Kawakami For Kauai

Mayor Derek Kawakami aims to inspire the next generation of Kaua‘i leaders by encouraging educational endeavors such as reading and creativity.

It’s been a productive first 100 days in office for Mayor Derek Kawakami, who hopes to inspire the next generation of leaders.

After four months in office, Mayor Derek Kawakami and his team are hitting their stride. “It feels like things are really falling into place,” he says. “I’m in that sweet spot where things are good.”

From appointing a new cabinet to convening an affordable housing summit, Kawakami has checked off five of the top goals he set forth for his first 100 days in office. It’s been a whirlwind of a process so far, to hear him tell it, and much of it Kawakami credits to his team.

“Everybody in this office had been red-lining,” he says. “It’s a blitz, a full-on sprint. They are fine-tuning this machine, so it operates efficiently, effectively and still allows me to take care of my health — physically, mentally and spiritually.”

Balance and quality of life are two central themes for this mayor. Yet, it is not always easy to find that equilibrium when the issues are complex.

As mayor of Kaua‘i and Ni‘ihau, Derek Kawakami already has worked on issues relating to infrastructure, sustainability, the homeless population and the high cost of living.

Whether it is the increasing homeless population, high cost of living, infrastructure issues or sustainability, Kawakami is constantly trying to find the right balance to bring about the best quality of life for his constituents.

In describing one of his governing life philosophies, Kawakami holds out his hands to represent science and art.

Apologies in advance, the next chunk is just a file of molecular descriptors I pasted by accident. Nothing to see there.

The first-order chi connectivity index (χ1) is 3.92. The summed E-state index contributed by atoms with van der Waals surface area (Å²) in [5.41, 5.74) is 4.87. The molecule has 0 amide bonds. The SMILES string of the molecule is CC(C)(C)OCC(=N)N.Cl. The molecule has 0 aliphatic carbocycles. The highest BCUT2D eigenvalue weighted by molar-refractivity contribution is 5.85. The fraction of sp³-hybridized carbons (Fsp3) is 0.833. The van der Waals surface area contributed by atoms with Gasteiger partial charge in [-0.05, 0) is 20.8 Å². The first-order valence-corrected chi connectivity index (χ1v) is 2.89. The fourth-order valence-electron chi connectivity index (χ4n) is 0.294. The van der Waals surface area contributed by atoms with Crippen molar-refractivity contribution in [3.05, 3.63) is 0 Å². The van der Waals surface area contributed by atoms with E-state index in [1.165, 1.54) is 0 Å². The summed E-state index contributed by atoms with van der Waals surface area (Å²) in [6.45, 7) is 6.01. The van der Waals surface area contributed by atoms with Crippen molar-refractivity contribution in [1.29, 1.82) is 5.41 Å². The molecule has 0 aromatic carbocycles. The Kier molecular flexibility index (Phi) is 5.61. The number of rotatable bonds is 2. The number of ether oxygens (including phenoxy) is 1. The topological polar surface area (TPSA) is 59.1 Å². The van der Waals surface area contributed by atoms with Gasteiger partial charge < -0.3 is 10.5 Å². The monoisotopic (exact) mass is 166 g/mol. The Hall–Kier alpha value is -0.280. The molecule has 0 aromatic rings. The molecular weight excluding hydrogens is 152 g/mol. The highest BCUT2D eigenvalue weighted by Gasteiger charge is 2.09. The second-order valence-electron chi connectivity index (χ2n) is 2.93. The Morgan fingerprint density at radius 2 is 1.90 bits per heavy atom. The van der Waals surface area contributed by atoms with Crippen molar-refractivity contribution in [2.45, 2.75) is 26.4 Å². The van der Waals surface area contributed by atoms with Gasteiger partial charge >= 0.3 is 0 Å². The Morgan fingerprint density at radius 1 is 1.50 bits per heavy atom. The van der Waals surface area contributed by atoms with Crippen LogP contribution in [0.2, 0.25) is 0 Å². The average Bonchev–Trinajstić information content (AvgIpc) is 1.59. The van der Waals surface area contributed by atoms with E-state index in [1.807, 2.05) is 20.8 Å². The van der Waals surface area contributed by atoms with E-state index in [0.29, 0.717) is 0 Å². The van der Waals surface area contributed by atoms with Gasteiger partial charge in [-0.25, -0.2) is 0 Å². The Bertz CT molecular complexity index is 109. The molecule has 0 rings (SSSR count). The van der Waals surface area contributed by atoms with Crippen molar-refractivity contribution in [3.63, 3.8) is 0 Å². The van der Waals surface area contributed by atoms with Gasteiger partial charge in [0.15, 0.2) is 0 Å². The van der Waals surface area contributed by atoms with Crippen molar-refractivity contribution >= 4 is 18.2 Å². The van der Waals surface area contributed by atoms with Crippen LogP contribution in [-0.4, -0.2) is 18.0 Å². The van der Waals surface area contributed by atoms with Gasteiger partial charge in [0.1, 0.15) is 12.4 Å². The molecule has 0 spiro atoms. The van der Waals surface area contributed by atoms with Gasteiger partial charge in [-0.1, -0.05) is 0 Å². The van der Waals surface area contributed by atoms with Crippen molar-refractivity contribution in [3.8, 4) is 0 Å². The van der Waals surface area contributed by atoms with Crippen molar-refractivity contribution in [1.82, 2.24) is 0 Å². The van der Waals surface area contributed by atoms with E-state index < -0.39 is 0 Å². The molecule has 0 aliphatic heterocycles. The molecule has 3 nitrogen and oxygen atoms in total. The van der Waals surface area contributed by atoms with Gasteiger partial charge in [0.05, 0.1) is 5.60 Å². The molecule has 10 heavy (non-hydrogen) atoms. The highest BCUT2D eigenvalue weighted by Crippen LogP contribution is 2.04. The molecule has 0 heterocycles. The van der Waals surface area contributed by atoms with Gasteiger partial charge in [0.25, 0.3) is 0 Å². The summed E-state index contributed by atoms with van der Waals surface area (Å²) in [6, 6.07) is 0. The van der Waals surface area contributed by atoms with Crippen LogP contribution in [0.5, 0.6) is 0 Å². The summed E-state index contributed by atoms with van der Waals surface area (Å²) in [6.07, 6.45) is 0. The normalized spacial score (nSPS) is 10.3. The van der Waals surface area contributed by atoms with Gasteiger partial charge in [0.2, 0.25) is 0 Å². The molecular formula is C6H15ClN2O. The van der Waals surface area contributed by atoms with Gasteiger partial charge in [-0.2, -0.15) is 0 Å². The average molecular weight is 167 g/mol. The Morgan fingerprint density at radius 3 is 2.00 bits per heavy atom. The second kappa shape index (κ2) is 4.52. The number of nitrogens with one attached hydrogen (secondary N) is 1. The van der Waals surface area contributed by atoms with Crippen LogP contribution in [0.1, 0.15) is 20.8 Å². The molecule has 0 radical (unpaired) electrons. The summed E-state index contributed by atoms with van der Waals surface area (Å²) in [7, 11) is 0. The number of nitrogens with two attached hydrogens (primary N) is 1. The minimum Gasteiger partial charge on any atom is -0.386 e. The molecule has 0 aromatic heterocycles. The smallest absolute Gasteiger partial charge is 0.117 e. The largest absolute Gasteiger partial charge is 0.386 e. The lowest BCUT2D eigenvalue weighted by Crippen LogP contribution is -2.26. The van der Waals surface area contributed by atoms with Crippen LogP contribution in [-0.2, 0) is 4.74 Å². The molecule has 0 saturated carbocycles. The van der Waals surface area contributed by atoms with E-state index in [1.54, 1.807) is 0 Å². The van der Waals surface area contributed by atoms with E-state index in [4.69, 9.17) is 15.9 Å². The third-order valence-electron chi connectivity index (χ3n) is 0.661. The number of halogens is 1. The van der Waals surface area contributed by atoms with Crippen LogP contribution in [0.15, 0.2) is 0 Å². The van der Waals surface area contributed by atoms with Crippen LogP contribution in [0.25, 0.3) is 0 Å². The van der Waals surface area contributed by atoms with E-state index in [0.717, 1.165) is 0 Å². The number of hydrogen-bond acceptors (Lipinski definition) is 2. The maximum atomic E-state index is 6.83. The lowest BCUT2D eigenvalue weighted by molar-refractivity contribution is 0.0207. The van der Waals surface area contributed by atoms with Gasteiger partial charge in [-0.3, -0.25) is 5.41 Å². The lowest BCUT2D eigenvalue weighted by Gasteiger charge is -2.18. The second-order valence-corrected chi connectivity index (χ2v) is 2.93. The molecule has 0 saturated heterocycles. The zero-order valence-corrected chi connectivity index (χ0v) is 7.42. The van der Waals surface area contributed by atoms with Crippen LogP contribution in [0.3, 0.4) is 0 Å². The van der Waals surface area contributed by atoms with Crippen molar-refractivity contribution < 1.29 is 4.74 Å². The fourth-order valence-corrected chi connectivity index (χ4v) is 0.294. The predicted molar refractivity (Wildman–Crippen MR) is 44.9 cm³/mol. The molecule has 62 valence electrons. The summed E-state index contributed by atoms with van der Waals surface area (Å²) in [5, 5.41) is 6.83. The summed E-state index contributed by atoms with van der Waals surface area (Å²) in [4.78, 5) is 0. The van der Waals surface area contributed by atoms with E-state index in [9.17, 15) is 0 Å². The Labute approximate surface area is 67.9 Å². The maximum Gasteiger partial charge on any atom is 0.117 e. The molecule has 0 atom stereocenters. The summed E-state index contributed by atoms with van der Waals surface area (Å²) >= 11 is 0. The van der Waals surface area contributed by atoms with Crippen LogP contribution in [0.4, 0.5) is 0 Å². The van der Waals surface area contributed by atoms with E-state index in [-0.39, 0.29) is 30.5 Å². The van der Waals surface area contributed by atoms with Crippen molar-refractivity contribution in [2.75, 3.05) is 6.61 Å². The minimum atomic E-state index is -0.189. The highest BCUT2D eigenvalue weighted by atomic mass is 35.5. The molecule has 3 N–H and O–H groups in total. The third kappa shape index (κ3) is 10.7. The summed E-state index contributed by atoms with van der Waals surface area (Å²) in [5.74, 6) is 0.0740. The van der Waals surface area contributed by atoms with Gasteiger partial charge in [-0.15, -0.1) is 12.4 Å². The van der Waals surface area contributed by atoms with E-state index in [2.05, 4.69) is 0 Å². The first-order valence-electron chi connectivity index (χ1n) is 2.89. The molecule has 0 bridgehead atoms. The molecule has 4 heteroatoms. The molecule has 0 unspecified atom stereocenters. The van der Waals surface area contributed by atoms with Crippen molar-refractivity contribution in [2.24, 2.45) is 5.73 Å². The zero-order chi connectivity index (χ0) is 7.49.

“Everything in life, whether it’s raising kids, being a husband, running an organization or being a worker boils down to the fact that everything in life is art and science.”

The latter, he explains, is definitive, with a cause-and-effect that takes place. From his father Charles, Kawakami learned how to lead, empower and take care of others.

While his father taught him the science of business, his mother Arlene taught him the art of life.

“There is the craft, the art of how you deal with people, how you build relationships, how you build trust, keep energy levels high, morale good, how you respond to adversity,” Kawakami explains.

“As far as who I am as a person, of course, both parents played a huge role, but my mom … there is no love like a mother’s love. I miss her.”

Kawakami lost his mom in September 2016. His dad died three months later.

“I don’t think my mom and dad ever thought I would be the mayor of Kaua‘i,” he continues. “They always believed in me, but I wasn’t the ‘A’ student. I wasn’t the most clean cut (kid). I wouldn’t call myself an obedient child.”

Still, the reality of the moment is that Kawakami seems to be on a mission to do right by his family. His goal is to honor the generation of his parents, while simultaneously being accountable to his children’s generation.

In many ways, Kawakami and his administration offer an important shift in Kaua‘i’s political landscape in a movement he hopes bridges the gap between past and future.

The mayor of Kaua‘i and Ni‘ihau offers sage advice to the island’s next generation of leaders.

“I told a bunch of high school kids that people told me I’m too young, I’m too inexperienced, not smart enough,” he recalls. “And, you know what, every step of the way I chose to use that as fuel to my engine.”

He believes every generation puts their hope and faith into the next — to be better and do better.

“A lot of people are putting their faith and trust in this team, which is a different generation,” Kawakami says. “It’s been a long time since the islands of Kaua‘i and Ni‘ihau have given a new generation a chance to lead, so we bear that burden on our shoulders with a level of seriousness that we cannot fail.”

Now, with the State of the County address completed and the budget for the new fiscal year submitted, Kawakami and his team are in the midst of budget reviews and briefings with the County Council.

“We’re going to be wrong sometimes, but nobody’s going to accuse us of being afraid to take a chance or being afraid to do something because of the possibility of failure,” Kawakami continues. “We’re a generation that’s willing to do things differently because we understand to reach some of these solutions is going to require a different approach. Nothing changes if nothing changes.”